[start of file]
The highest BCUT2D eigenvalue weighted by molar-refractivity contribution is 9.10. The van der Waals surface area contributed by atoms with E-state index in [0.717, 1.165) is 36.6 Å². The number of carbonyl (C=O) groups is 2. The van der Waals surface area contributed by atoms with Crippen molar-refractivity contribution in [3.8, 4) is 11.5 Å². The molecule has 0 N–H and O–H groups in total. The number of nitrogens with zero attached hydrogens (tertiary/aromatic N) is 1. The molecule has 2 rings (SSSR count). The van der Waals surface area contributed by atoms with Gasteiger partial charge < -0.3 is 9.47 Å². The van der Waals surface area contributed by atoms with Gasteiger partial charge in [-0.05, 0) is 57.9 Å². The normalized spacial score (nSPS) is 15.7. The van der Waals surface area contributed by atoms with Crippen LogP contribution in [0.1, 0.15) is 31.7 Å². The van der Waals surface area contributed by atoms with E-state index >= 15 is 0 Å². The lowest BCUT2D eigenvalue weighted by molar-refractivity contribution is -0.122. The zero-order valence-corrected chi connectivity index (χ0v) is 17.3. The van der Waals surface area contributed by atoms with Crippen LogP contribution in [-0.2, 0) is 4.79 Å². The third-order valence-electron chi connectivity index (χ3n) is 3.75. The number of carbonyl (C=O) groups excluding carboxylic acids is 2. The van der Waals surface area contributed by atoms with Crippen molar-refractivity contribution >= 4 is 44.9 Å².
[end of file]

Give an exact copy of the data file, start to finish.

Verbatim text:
The highest BCUT2D eigenvalue weighted by molar-refractivity contribution is 9.10. The van der Waals surface area contributed by atoms with E-state index in [0.717, 1.165) is 36.6 Å². The number of carbonyl (C=O) groups is 2. The van der Waals surface area contributed by atoms with Crippen molar-refractivity contribution in [3.8, 4) is 11.5 Å². The molecule has 0 N–H and O–H groups in total. The number of nitrogens with zero attached hydrogens (tertiary/aromatic N) is 1. The molecule has 2 rings (SSSR count). The van der Waals surface area contributed by atoms with Gasteiger partial charge < -0.3 is 9.47 Å². The van der Waals surface area contributed by atoms with Gasteiger partial charge in [-0.05, 0) is 57.9 Å². The normalized spacial score (nSPS) is 15.7. The van der Waals surface area contributed by atoms with Crippen LogP contribution in [0.1, 0.15) is 31.7 Å². The van der Waals surface area contributed by atoms with E-state index >= 15 is 0 Å². The lowest BCUT2D eigenvalue weighted by molar-refractivity contribution is -0.122. The zero-order valence-corrected chi connectivity index (χ0v) is 17.3. The van der Waals surface area contributed by atoms with Crippen LogP contribution in [-0.2, 0) is 4.79 Å². The third-order valence-electron chi connectivity index (χ3n) is 3.75. The number of carbonyl (C=O) groups excluding carboxylic acids is 2. The van der Waals surface area contributed by atoms with Crippen molar-refractivity contribution >= 4 is 44.9 Å².